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In China: Telemedicine calls as population ages


 

2014-11-26 13:23

China Daily

D-Phone Group, China’s largest mobile phone retail chain store, has announced a 10 million yuan ( $1.63 million) investment in the telemedicine industry with the establishment of the China-based WorldCare China.

As the exclusive representative of WorldCare International in the country, WorldCare China will closely cooperate with the members of WorldCare Consortium in providing medical resources and related services to patients in China.

The partnership will allow clients in China to receive top international medical opinions when it comes to diagnosis and treatment, saving time and effort spent in referral appointments and long-distance travel.

Founded in 1992, WorldCare International is a medical service consortium consisting of several United States hospitals. It is also a world leader in the field of global telemedicine services and consultations. The alliance has at least 20,500 doctors, and the total investment in medical research by its member hospitals exceeds $4.3 billion annually.

The consortium includes Boston Children’s Hospital, Duke University Health System, Mayo Clinic, Jefferson University and Hospitals, Partners Healthcare System, Penn Medicine and UCLA Healthcare, all of which are ranked among the top hospitals in the US.

It offers medical services to millions of members across 65 countries.

“D-Phone is the initial investor in WorldCare China, and it has a 20 percent stake,” Liu Donghai, president of D-Phone Group, told 21st Century Business Herald newspaper.

The telemedicine market in China will exceed 10 billion yuan within the next three years, driven by the country’s large and increasing aging population, according to Beijing-based S&P Consulting.

With a growing population of affluent Chinese individuals seeking medical treatment abroad, many foreign medical institutions have come to explore the market in China. Those trends are supporting demand for telemedicine services in the country.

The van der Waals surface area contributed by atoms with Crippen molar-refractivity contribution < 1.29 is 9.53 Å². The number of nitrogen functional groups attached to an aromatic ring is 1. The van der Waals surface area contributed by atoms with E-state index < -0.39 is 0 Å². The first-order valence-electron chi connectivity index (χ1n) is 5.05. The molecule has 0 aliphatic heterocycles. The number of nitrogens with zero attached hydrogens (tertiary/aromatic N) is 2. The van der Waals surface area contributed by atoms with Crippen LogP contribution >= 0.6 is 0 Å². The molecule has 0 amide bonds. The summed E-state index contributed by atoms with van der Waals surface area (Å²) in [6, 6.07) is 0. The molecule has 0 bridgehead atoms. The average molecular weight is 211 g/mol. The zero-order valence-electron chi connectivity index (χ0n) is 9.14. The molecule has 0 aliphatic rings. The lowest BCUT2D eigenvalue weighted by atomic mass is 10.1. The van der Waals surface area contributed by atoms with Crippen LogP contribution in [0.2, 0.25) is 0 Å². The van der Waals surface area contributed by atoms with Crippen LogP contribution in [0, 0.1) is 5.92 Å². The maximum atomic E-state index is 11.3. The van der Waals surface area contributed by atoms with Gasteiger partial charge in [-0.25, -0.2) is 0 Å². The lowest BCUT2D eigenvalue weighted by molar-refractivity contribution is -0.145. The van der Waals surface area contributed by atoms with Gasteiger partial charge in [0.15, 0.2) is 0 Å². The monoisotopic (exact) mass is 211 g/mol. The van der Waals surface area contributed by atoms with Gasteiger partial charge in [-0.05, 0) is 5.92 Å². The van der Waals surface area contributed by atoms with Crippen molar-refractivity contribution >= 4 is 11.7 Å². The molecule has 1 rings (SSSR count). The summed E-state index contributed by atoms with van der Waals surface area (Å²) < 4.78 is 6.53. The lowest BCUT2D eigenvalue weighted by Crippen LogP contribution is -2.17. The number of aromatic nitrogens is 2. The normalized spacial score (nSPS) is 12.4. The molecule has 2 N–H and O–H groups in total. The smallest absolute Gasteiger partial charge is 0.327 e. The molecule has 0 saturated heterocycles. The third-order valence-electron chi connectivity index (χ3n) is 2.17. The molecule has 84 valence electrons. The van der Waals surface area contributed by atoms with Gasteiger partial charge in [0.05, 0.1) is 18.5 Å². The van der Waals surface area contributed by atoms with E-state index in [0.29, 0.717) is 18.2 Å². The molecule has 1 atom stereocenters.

Tian Lanning, deputy secretary-general of the China Association of Social Welfare, told a telemedicine forum in October, that in China, the number of people aged above 60 is about 200 million, and half of them are empty-nesters.

However, the number of medical personnel is just about 6 million, making it difficult to satisfy the face-to-face medical service demands of every senior citizen.

The investment in Internet in China’s healthcare industry reached about 22.6 billion yuan in 2013, increasing 21.5 percent year-on-year.

In the telemedicine sector, the market was valued at 2.16 billion yuan in 2012, and it has grown at an annual rate of 18 percent in recent years, according to S&P Consulting.

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Posted by: hrogove

Posted on: November 27th, 2014

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Dr. Emanuel believes telemedicine is a critical component of ACA


According to MedCity News:

Dr. Ezekiel Emanuel, a healthcare economist and bioethicist at University of Pennsylvania and an Affordable Care Act architect presented a pretty dramatic vision of how the hospital landscape and healthcare delivery will change in response to healthcare reform. He also shared some insights into the law’s design at New York eHealth’s Digital Health Conference this week.

20 percent fewer hospitals Emanuel estimated that 1,000 acute care hospitals will close and be converted into outpatient facilities and physician offices. Top tier hospitals will focus on complex procedures such as fetal surgery and organ transplants.The emphasis will be on patients recovering from home and using telemedicine and home visits for follow-up care.

Leaner hospitals He also pointed out that hospitals needed to take a hard look at operational improvement to make them more efficient and less costly to run.

Telemedicine as a critical component He pointed out that telemedicine will be critical to achieving goals of ACA because it will expand the ability of physicians to treat more people beyond traditional office hours. It will also help address the physician shortfall.

Behind the scenes of ACA Emanuel shared some insights on developing ACA. He said that he wanted a 10 percent readmission penalty on Medicare reimbursement for hospitals instead of the agreed upon 1 percent to 3 percent because it would have made more of a difference to hospitals.